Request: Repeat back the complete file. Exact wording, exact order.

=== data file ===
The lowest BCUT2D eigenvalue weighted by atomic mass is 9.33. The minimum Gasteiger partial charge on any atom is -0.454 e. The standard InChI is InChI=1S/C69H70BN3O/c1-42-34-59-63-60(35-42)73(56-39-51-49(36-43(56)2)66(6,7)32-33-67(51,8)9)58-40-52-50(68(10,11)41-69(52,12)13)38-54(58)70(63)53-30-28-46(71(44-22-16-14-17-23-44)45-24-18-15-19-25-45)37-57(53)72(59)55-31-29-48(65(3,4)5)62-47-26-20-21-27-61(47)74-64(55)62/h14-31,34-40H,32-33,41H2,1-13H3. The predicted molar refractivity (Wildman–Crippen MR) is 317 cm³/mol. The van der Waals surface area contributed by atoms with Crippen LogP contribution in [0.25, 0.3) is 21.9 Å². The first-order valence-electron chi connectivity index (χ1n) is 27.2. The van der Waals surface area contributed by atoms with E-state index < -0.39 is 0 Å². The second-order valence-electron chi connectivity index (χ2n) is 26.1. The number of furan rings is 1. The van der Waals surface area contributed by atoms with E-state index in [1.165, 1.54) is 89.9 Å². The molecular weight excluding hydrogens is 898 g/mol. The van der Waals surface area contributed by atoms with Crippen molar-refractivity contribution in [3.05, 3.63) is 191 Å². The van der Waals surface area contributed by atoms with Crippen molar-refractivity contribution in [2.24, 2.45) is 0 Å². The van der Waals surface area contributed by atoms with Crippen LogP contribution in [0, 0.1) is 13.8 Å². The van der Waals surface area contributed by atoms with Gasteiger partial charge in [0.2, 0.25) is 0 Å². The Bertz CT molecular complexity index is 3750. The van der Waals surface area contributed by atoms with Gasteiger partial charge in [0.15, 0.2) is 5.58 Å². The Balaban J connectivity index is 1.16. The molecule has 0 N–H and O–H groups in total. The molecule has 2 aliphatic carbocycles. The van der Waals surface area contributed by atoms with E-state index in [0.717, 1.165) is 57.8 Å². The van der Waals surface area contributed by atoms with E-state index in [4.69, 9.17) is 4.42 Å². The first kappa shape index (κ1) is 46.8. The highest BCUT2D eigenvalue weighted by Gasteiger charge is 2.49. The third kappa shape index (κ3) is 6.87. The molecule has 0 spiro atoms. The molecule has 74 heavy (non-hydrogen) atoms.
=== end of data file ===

The lowest BCUT2D eigenvalue weighted by atomic mass is 9.33. The minimum Gasteiger partial charge on any atom is -0.454 e. The standard InChI is InChI=1S/C69H70BN3O/c1-42-34-59-63-60(35-42)73(56-39-51-49(36-43(56)2)66(6,7)32-33-67(51,8)9)58-40-52-50(68(10,11)41-69(52,12)13)38-54(58)70(63)53-30-28-46(71(44-22-16-14-17-23-44)45-24-18-15-19-25-45)37-57(53)72(59)55-31-29-48(65(3,4)5)62-47-26-20-21-27-61(47)74-64(55)62/h14-31,34-40H,32-33,41H2,1-13H3. The predicted molar refractivity (Wildman–Crippen MR) is 317 cm³/mol. The van der Waals surface area contributed by atoms with Crippen LogP contribution in [0.25, 0.3) is 21.9 Å². The first-order valence-electron chi connectivity index (χ1n) is 27.2. The van der Waals surface area contributed by atoms with E-state index < -0.39 is 0 Å². The second-order valence-electron chi connectivity index (χ2n) is 26.1. The number of furan rings is 1. The van der Waals surface area contributed by atoms with E-state index in [1.165, 1.54) is 89.9 Å². The molecular weight excluding hydrogens is 898 g/mol. The van der Waals surface area contributed by atoms with Crippen molar-refractivity contribution in [3.05, 3.63) is 191 Å². The van der Waals surface area contributed by atoms with Crippen molar-refractivity contribution in [2.24, 2.45) is 0 Å². The van der Waals surface area contributed by atoms with Crippen LogP contribution in [0, 0.1) is 13.8 Å². The van der Waals surface area contributed by atoms with Gasteiger partial charge in [0.2, 0.25) is 0 Å². The Bertz CT molecular complexity index is 3750. The van der Waals surface area contributed by atoms with Gasteiger partial charge in [0.15, 0.2) is 5.58 Å². The Balaban J connectivity index is 1.16. The molecule has 0 N–H and O–H groups in total. The molecule has 2 aliphatic carbocycles. The van der Waals surface area contributed by atoms with E-state index in [0.717, 1.165) is 57.8 Å². The van der Waals surface area contributed by atoms with E-state index in [4.69, 9.17) is 4.42 Å². The first kappa shape index (κ1) is 46.8. The highest BCUT2D eigenvalue weighted by Gasteiger charge is 2.49. The third kappa shape index (κ3) is 6.87. The molecule has 0 spiro atoms. The molecule has 74 heavy (non-hydrogen) atoms.